10
May
10

British Airways plans fresh strikes

NEWS
British Airways plans fresh strikes

Monday, May 10, 2010

NEWS Unite said its members at the airline would take 20 days of action following their rejection of the company’s latest offer aimed at ending the long-running dispute.

Cabin crew will walk out from May 18 to 22, May 24 to 28, May 30 to June 3 and June 5 to 9, which will cover the school half-term holidays and a bank holiday.

Unite ordered four five-day strikes from May 18 to June 9 which will affect fans flying to the World Cup in South Africa.

Leaders of British Airways cabin crew will on Monday consider calling fresh strikes after the rejection of a deal aimed at ending their long-running dispute.

Members of Unite voted by 81 percent in a 71 percent turnout not to accept a proposal from the airline which would have ended a bitter, year-long row.

Union activists will press their leaders to call a lengthy strike following a series of stoppages in March which caused travel chaos for passengers and cost BA tens of millions of pounds.

British Airways accused Unite of ‘orchestrating’ rejection of a ‘very fair’ offer it said addressed all the concerns raised during 14 months of talks.

Representatives of the cabin crew will meet Unite’s joint general secretaries, Derek Simpson and Tony Woodley, to discuss their next move.

The two union leaders said: ‘British Airways management should take note of their own employees’ strong rejection of their offer and immediately address the outstanding concerns.

‘They should make no mistake that Unite is fully committed to supporting our members in furthering this dispute if no resolution is found.’

British Airways said in a statement: ‘British Airways is disappointed but not surprised that Unite has clearly orchestrated a rejection of a very fair offer that addresses all the concerns raised during 14 months of talks.

‘We urge Unite to put an end to this unnecessary dispute and focus on the best interests of its members. There can be nothing positive to be gained from further strikes.

‘The majority of our crew came to work during the previous strikes and demonstrated their firm commitment to our customers, despite their union’s callous disregard for the traveling public.

‘Unlike other businesses and airlines, we have avoided compulsory redundancies. Cabin crew face no pay cut or reduction in terms and conditions, and remain the best rewarded in the U.K. airline industry.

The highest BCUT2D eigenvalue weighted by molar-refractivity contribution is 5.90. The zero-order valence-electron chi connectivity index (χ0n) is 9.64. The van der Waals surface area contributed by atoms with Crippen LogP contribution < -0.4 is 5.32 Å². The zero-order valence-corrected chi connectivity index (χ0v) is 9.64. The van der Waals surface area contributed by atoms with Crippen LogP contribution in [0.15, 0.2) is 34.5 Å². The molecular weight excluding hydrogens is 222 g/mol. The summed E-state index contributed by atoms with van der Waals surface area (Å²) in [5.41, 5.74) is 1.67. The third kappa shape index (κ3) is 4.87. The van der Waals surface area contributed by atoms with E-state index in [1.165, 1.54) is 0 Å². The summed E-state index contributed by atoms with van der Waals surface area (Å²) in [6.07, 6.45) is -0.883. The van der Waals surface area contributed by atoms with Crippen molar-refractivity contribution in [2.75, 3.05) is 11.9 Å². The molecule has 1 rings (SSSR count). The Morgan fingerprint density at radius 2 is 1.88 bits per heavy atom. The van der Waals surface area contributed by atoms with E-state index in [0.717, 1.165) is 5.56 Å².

‘It is not too late for Unite to put an end to this dispute and support our recovery from two consecutive years of record losses and return to sustained profitability and job security for its members.’

More than 7,000 union members took part in the latest ballot, with over 5,600 rejecting the deal and 1,375 voting in favour.

Union officials said the ballot result showed the continued ‘strength and courage’ of the cabin crew, despite claims of threats, bullying, sanctions and loss of earnings.

Cabin crew representatives said they had not ‘dissected’ the proposed deal because it had not been recommended, but officials said there was a ‘complete lack’ of any detail.

The original dispute was over pay, jobs and conditions, including staffing cuts on flights, but the latest offer was rejected because British Airways has not fully restored travel concessions taken away from crew who went on strike, and because over 50 union members have been suspended.

Five people who went on strike have now been sacked, including the branch secretary of the cabin crew’s union section, the British Airways Stewards and Stewardesses Association (BASSA).

‘Your union is looking for a reasonable compromise to allow the threat of any industrial action to be lifted and ensure that all of us can move on and put this behind us.

‘Subsequent recriminatory actions and public statements of intent have now made this increasingly difficult and unlikely.

‘An insistence that people who participated in lawful and legal industrial action are punished is simply not helpful in finding a solution to what are already difficult issues,’ said a message from BASSA.

‘There is still time to avoid unnecessary disruption and anxiety to both cabin crew, fellow colleagues and of course, our customers.

‘We sincerely hope that this opportunity is not squandered but by now we think we all know that it will be. This is a company that is now not prepared to settle for anything less, and are now literally hell bent on the total destruction of your union to pave the way for its low-cost vision of the future.’

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